Gold prices remain near session lows as U.S. CPI rises 3.7% in the last 12 months
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(Kitco News) - Gold prices are trading near session lows but are not seeing significant selling pressure even as the Federal Reserve continues to fight an uphill battle against inflation after consumer prices rose more than expected last month.
Wednesday, the U.S. Labor Department said its much-anticipated Consumer Price Index rose 0.6% last month, following a 0.2% rise in June. The data was in line with expectations.
However, the report said that inflation in the last 12 months rose 3.7%, up from July's increase of 3.2%. According to consensus forecasts, economists expected inflation to rise 3.6% for the year.
At the same time, the report said that higher consumer prices continue to be embedded in the broader economy as core CPI, which strips out volatile food and energy prices, rose 0.3% last month. Economists were expecting to see a 0.2% increase.
The gold market is struggling in the face of the latest inflation numbers as the market trades near session lows; however, there has not been any significant selloff in initial reaction to the data. December gold futures last traded at $1,932.80 an ounce, down 0.12% on the day.
For the year, core CPI rose 4.3%, the report said.
The gold market is struggling to find its footing but is not seeing significant selling pressure as U.S. CPI rose 3.7% in the last 12 months. December gold last traded at $1,931.10 an ounce, down 0.20% on the day.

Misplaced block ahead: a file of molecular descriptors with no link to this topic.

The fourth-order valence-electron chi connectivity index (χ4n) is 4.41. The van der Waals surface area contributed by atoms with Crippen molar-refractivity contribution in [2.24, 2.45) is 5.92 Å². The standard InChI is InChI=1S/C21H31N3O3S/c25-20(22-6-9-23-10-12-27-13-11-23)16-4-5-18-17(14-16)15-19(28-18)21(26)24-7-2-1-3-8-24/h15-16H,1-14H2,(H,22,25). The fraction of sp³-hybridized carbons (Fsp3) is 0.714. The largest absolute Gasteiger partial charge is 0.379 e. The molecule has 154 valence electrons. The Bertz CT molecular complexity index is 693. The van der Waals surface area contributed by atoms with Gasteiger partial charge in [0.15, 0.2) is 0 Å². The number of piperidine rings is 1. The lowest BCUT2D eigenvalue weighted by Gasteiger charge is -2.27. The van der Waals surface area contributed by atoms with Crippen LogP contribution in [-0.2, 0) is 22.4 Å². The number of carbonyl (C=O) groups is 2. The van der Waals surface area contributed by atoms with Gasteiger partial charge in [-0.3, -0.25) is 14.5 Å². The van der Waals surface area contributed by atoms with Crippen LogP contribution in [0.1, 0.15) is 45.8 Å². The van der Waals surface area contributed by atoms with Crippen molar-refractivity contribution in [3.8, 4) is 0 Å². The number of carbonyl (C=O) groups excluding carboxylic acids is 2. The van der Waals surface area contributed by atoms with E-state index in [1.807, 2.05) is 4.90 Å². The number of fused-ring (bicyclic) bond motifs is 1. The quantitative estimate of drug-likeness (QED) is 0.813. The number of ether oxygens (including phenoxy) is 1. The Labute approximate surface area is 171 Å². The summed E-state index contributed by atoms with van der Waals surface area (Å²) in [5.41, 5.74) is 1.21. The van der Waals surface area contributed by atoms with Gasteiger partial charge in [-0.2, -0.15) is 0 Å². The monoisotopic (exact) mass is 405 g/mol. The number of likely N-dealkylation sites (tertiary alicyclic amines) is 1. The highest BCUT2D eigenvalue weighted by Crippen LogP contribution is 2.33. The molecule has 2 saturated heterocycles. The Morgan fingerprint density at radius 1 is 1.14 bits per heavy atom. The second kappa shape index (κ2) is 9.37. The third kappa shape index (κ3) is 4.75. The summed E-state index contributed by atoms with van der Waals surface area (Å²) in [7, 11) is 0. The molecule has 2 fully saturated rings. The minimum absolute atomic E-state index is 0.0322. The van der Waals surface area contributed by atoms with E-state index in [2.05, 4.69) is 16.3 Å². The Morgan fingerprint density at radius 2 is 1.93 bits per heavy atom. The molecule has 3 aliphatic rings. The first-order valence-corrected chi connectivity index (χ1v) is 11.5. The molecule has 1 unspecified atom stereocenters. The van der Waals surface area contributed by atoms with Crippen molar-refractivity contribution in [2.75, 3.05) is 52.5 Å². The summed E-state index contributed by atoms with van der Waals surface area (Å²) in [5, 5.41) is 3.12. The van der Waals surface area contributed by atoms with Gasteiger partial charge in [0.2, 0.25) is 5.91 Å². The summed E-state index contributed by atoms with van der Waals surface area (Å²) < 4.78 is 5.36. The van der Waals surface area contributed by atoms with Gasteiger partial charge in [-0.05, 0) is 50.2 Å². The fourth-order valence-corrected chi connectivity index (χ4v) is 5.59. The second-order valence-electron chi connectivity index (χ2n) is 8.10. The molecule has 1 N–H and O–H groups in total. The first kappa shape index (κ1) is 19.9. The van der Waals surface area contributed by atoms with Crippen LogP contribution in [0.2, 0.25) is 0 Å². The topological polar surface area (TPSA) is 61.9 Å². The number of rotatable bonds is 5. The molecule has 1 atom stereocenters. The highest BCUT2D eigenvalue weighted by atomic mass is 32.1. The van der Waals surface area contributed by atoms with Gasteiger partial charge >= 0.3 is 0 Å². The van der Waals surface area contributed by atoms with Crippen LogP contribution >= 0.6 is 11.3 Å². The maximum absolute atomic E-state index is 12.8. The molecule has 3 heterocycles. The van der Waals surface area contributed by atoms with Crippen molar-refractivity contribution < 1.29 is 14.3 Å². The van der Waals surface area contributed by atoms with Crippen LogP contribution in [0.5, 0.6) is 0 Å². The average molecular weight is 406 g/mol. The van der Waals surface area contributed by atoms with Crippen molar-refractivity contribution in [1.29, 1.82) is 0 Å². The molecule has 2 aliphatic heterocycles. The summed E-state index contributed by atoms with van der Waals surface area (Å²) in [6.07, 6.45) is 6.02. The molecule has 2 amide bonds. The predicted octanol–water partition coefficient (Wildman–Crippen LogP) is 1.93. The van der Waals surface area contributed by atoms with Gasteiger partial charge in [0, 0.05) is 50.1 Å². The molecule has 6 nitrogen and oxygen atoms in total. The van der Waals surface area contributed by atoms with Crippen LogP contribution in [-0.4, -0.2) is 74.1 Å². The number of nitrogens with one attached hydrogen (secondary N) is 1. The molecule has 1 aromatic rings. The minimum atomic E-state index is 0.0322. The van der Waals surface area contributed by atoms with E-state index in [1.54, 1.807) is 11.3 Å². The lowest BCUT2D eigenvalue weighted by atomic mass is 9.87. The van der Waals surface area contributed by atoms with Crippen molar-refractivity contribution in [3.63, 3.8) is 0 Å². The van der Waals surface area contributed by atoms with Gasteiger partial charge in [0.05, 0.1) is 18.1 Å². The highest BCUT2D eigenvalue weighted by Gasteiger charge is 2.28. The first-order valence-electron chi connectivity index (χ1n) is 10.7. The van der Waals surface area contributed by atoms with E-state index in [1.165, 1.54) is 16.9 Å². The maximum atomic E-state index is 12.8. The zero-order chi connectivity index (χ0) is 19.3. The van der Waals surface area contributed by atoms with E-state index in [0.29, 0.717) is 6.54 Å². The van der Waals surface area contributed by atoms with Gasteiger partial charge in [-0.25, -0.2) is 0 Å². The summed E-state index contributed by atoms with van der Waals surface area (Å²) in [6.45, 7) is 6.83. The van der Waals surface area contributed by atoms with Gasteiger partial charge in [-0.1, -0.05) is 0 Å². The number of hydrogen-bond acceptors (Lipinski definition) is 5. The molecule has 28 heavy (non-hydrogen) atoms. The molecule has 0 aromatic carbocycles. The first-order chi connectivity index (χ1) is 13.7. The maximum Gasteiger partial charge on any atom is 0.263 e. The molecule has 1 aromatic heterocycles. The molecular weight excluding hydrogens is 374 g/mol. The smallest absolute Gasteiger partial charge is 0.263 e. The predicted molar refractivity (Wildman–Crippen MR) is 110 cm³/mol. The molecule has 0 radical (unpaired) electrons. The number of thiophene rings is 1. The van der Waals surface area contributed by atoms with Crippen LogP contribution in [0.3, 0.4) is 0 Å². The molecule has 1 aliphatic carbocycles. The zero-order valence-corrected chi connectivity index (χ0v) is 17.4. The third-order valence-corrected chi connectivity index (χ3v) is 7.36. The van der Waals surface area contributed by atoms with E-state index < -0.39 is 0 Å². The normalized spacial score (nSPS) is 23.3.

Market analysts note that the latest inflation data is prompting markets to price in further rate hikes into year-end.
"This latest US CPI data is unlikely to move the needle on the Fed's highly anticipated move to hold rates steady at their meeting next week – which has already been priced-in by financial markets," said Nigel Green of deVere Group in a note to clients. "But the uptick in inflation gives the U.S. central bank extra reason to be hawkish moving forward. As such, we also expect the Fed will start to prepare the market for a rate increase at its November meeting."
However, Andrew Hunter, deputy chief U.S. economist at Capital Economics said that there is little in the latest inflation data that will force the Federal Reserve to maitnain its aggressive monetary policies.
"Although core prices also rose by a slightly stronger 0.3% m/m, there is little in the report to convince Fed officials that they need to raise interest rates further," he said in a note. "... We still expect weaker economic growth and a continued normalisation in the labour market to help drive a sharper fall in core inflation over the next 12 months than most others expect.
While inflation was hotter than expected, analysts were not completely surprised. Many noted that rising gasoline prices last month were expected to take a toll on consumer prices.
The report said that the index for gasoline had the biggest impact on headline inflation, rising 10.6%. The energy index rose 5.6% last month.
Also contributing to elevated consumer prices is a rise in shelter costs. The report said the shelter index rose for the 40th consecutive month, increasing 0.3% in August.